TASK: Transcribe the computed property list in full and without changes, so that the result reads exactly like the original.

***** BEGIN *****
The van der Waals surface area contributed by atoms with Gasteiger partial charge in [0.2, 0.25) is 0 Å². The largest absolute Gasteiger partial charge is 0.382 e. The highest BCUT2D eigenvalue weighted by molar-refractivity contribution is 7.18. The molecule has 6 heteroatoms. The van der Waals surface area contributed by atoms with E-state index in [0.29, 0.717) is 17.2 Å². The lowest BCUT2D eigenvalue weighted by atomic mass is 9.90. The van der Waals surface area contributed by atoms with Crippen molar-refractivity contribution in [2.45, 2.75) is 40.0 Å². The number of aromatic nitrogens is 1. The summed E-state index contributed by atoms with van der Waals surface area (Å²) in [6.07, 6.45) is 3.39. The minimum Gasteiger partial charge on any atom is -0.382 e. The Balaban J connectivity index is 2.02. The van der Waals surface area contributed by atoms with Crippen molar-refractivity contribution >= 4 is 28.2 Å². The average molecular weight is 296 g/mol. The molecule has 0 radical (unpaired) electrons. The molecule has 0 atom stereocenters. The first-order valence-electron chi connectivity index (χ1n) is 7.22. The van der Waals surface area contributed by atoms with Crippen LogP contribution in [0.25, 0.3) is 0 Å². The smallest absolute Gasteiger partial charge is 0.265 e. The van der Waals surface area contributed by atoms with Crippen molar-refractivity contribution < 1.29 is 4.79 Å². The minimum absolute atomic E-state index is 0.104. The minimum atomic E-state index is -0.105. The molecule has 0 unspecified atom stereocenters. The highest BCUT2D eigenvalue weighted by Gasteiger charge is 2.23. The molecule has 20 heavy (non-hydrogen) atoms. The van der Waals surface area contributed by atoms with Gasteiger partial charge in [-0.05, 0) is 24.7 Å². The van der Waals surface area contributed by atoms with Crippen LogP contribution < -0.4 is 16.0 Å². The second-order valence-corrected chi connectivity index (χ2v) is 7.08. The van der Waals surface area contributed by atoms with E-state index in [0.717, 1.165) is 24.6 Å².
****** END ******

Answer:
The van der Waals surface area contributed by atoms with Gasteiger partial charge in [0.2, 0.25) is 0 Å². The largest absolute Gasteiger partial charge is 0.382 e. The highest BCUT2D eigenvalue weighted by molar-refractivity contribution is 7.18. The molecule has 6 heteroatoms. The van der Waals surface area contributed by atoms with E-state index in [0.29, 0.717) is 17.2 Å². The lowest BCUT2D eigenvalue weighted by atomic mass is 9.90. The van der Waals surface area contributed by atoms with Crippen molar-refractivity contribution in [2.45, 2.75) is 40.0 Å². The number of aromatic nitrogens is 1. The summed E-state index contributed by atoms with van der Waals surface area (Å²) in [6.07, 6.45) is 3.39. The minimum Gasteiger partial charge on any atom is -0.382 e. The Balaban J connectivity index is 2.02. The van der Waals surface area contributed by atoms with Crippen molar-refractivity contribution >= 4 is 28.2 Å². The average molecular weight is 296 g/mol. The molecule has 0 radical (unpaired) electrons. The molecule has 0 atom stereocenters. The first-order valence-electron chi connectivity index (χ1n) is 7.22. The van der Waals surface area contributed by atoms with Crippen LogP contribution in [0.25, 0.3) is 0 Å². The smallest absolute Gasteiger partial charge is 0.265 e. The van der Waals surface area contributed by atoms with Crippen molar-refractivity contribution < 1.29 is 4.79 Å². The minimum absolute atomic E-state index is 0.104. The minimum atomic E-state index is -0.105. The molecule has 0 unspecified atom stereocenters. The highest BCUT2D eigenvalue weighted by Gasteiger charge is 2.23. The molecule has 20 heavy (non-hydrogen) atoms. The van der Waals surface area contributed by atoms with Gasteiger partial charge in [-0.05, 0) is 24.7 Å². The van der Waals surface area contributed by atoms with Crippen LogP contribution < -0.4 is 16.0 Å². The second-order valence-corrected chi connectivity index (χ2v) is 7.08. The van der Waals surface area contributed by atoms with E-state index in [0.717, 1.165) is 24.6 Å².